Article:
2) Wanyama and Sissoko create a lifeless midfield, suggesting Poch shouldn't have used a back three
Victor Wanyama failed to make a single defensive action in the match, reflecting his ghostly performance in central midfield alongside Moussa Sissoko. Wanyama doesn't have the technical quality to distribute quickly and effectively, meaning he was frequently bypassed altogether, while Sissoko charges manically into the channels – leaving Wanyama all alone. The result was a total absence of control through the centre, ensuring Spurs' build-up play was rigid and forcing their defenders to play long balls forward.
Pochettino should have started with two centre-backs, rather than three, because their shape meant Spurs had a numerical disadvantage in the middle. What's more, the opening goal came via a mix-up in defence as two of the three Spurs centre-backs pushed beyond the halfway line; it was desperation to add numbers to midfield that indirectly led to the opening goal.
3) Eriksen struggles to get into the game as Spurs launch long, Alli-seeking passes
The flatness of Wanyama and Sissoko meant Spurs frequently tried to punt long balls up for Kane in the hope of winning the second ball as it dropped, or they tried long diagonal passes out to Trippier and Rose. Both tactics largely failed, and yet it could have worked - had Christian Eriksen played in the right manner.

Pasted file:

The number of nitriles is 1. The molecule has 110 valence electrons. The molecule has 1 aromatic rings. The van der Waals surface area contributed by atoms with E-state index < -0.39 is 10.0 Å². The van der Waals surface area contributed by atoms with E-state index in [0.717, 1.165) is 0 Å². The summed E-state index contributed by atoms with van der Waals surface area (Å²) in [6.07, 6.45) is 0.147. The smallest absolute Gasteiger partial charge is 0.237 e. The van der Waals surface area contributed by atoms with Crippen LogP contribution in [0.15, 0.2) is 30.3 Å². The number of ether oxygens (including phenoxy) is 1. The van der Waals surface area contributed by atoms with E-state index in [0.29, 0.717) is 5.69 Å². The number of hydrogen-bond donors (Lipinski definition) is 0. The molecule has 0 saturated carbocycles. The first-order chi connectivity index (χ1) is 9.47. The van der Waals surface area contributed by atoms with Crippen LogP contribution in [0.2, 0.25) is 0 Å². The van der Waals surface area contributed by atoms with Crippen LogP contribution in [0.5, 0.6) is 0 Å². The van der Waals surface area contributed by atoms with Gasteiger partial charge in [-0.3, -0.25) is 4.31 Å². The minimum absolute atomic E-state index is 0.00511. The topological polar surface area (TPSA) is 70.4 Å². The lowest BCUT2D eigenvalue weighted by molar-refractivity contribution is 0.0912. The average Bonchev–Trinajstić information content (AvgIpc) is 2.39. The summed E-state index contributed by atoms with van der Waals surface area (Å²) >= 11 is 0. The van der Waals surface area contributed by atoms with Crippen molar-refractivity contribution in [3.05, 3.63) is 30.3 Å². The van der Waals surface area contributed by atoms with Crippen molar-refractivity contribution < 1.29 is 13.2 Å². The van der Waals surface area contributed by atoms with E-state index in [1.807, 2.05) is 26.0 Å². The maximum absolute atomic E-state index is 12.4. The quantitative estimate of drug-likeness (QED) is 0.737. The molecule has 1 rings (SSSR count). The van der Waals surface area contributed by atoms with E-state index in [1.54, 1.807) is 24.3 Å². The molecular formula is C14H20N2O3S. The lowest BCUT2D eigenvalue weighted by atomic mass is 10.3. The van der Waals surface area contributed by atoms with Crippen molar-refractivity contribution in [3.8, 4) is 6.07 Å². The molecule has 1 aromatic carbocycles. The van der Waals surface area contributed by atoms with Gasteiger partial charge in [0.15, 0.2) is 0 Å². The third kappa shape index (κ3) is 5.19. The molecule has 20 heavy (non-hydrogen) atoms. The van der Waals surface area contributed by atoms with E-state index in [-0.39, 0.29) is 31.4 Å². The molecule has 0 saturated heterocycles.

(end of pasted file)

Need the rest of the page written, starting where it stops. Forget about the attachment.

Tottenham's best chances came when Eriksen made Dele Alli-like runs in behind, making himself available for clipped passes over the top of the defence. Heung-Min Son and Harry Kane, pulling the Arsenal centre-backs about, created room for through balls; if only Alli had been on the pitch to make the right runs Tottenham could have won. Eriksen struggled to get into the game, his number ten space having been squeezed out by the Arsenal midfield and neither Wanyama nor Sissoko offering adequate support.
4) Iwobi & Ramsey lead counters as Arsenal attempt to capitalise on Spurs' disorganisation
Arsenal's primary strategy in this match was to counter-attack down the left flank, absorbing Spurs' pressure via out-battling them in midfield before releasing Alex Iwobi, Aaron Ramsey, and Alexandre Lacazette. It almost worked on several occasions in the first half, although ultimately their chances were few and far between.